Fraternities, sororities, and the OFSL encourage members to get involved across campus. The OFSL provides a program called Greek 101 for all new members. This seminar explains the opportunities available to new members within the Greek and larger UConn community. Students are encouraged to expand their involvement beyond their specific fraternity or sorority into the greater community by participating in numerous activities. Greek organizations are unique in the well-rounded and lifelong membership they provide, but they also believe strongly in encouraging members to use their leadership skills to benefit the larger campus and community.

Greek Glossary: Active Member – A fully initiated, lifelong fraternity or sorority member who is active at the collegiate level. Alumna/Alumnus – An initiated member of a sorority or fraternity who is no longer in college but is a lifelong member of the organization. The plural is alumnae (women) and alumni (men, or men and women). Bid – A formal invitation to join a particular fraternity or sorority. Chapter – A local group at an individual campus of the larger inter/national organization, designated by a special name. Colony – A newly-formed group of members who have the intent of being chartered as a chapter by meeting inter/national headquarters standards. Legacy – The brother or sister, son or daughter, or grandson or granddaughter of a fraternity or sorority members. Each chapter has its own policies regarding legacies. Being a legacy does not mean automatic membership into that chapter. Nevertheless, special consideration is often given to legacies. Membership Intake – The process for some culturally-based fraternities and sororities to bring in new members. Neophyte – The most recently initiated member of an IGC or NPHC organization. New Member – A person who has accepted a bid to join an IFC fraternity or a Panhellenic sorority. Potential New Member (PNM) – A college woman who is participating in the Panhellenic recruitment process. Recruitment – The IFC/Panhellenic process through which students become members of fraternities and sororities. Recruitment Counselor – A neutral member of a Panhellenic sorority who temporarily disassociates from her chapter to serve as an unbiased guide during Panhellenic recruitment.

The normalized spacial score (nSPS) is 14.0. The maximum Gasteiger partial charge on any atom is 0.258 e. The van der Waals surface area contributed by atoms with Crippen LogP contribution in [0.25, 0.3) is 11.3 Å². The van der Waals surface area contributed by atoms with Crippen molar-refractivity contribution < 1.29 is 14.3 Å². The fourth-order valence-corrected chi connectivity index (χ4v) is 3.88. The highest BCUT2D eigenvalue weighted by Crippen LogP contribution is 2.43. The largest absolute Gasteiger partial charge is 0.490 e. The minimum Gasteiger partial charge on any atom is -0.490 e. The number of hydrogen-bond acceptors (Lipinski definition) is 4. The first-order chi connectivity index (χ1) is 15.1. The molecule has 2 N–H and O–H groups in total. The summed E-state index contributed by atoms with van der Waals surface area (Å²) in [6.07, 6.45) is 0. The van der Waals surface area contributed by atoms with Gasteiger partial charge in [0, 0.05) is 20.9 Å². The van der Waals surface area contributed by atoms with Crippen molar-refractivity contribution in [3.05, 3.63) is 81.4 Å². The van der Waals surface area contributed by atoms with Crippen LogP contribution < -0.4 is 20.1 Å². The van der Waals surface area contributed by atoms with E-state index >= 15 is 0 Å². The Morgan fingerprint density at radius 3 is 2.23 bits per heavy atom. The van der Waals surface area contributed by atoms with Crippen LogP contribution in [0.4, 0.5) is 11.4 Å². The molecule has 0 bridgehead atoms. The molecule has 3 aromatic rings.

Greek Alphabet:

A ALPHA (al-fuh) B BETA (bey-tuh) G GAMMA (gam-uh) Δ DELTA (del-tuh) E EPSILON (ep-suh-lon) Z ZETA (zaey-tuh) H ETA (ay-tah) Q THETA (they-tuh) I IOTA (ahy-oh-tuh) K KAPPA (kap-uh) L LAMBDA (lam-duh) M MU (myoo) N NU (nyoo) X XI (zahy) O OMICRON (om-i-kron) P PI (pahy) R RHO (roh) S SIGMA (sig-muh) T TAU (taw) U UPSILON (yoop-suh-lon) F PHI (fahy) C CHI (kahy) Y PSI (sahy) W OMEGA (oh-mee-guh)

Stepping/Strolling – Creative and unique forms of artistic dance unique to some culturally-based fraternities and sororities.

19 860-486-4710


UConn Guide to Fraternity & Sorority Life 2017-2018  

An introduction to the fraternity and sorority community at the University of Connecticut.